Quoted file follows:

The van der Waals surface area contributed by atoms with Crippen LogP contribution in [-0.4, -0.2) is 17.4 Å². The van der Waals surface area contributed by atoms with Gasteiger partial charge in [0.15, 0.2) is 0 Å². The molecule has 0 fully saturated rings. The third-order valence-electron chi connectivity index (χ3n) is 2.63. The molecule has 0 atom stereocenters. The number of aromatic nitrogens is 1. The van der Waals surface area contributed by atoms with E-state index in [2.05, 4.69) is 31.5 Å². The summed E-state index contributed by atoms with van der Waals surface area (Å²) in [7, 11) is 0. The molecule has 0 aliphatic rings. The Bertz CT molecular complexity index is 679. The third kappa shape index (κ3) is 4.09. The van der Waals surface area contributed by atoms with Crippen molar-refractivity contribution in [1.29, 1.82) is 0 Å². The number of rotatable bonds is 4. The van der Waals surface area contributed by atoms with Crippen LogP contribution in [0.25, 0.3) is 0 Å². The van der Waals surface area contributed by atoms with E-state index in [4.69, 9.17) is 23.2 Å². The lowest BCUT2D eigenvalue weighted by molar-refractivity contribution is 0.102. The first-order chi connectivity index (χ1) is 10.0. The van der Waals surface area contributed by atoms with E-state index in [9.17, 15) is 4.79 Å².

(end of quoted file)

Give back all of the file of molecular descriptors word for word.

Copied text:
The van der Waals surface area contributed by atoms with Crippen LogP contribution in [-0.4, -0.2) is 17.4 Å². The van der Waals surface area contributed by atoms with Gasteiger partial charge in [0.15, 0.2) is 0 Å². The molecule has 0 fully saturated rings. The third-order valence-electron chi connectivity index (χ3n) is 2.63. The molecule has 0 atom stereocenters. The number of aromatic nitrogens is 1. The van der Waals surface area contributed by atoms with E-state index in [2.05, 4.69) is 31.5 Å². The summed E-state index contributed by atoms with van der Waals surface area (Å²) in [7, 11) is 0. The molecule has 0 aliphatic rings. The Bertz CT molecular complexity index is 679. The third kappa shape index (κ3) is 4.09. The van der Waals surface area contributed by atoms with Crippen molar-refractivity contribution in [1.29, 1.82) is 0 Å². The number of rotatable bonds is 4. The van der Waals surface area contributed by atoms with Crippen LogP contribution in [0.25, 0.3) is 0 Å². The van der Waals surface area contributed by atoms with E-state index in [4.69, 9.17) is 23.2 Å². The lowest BCUT2D eigenvalue weighted by molar-refractivity contribution is 0.102. The first-order chi connectivity index (χ1) is 10.0. The van der Waals surface area contributed by atoms with E-state index in [9.17, 15) is 4.79 Å².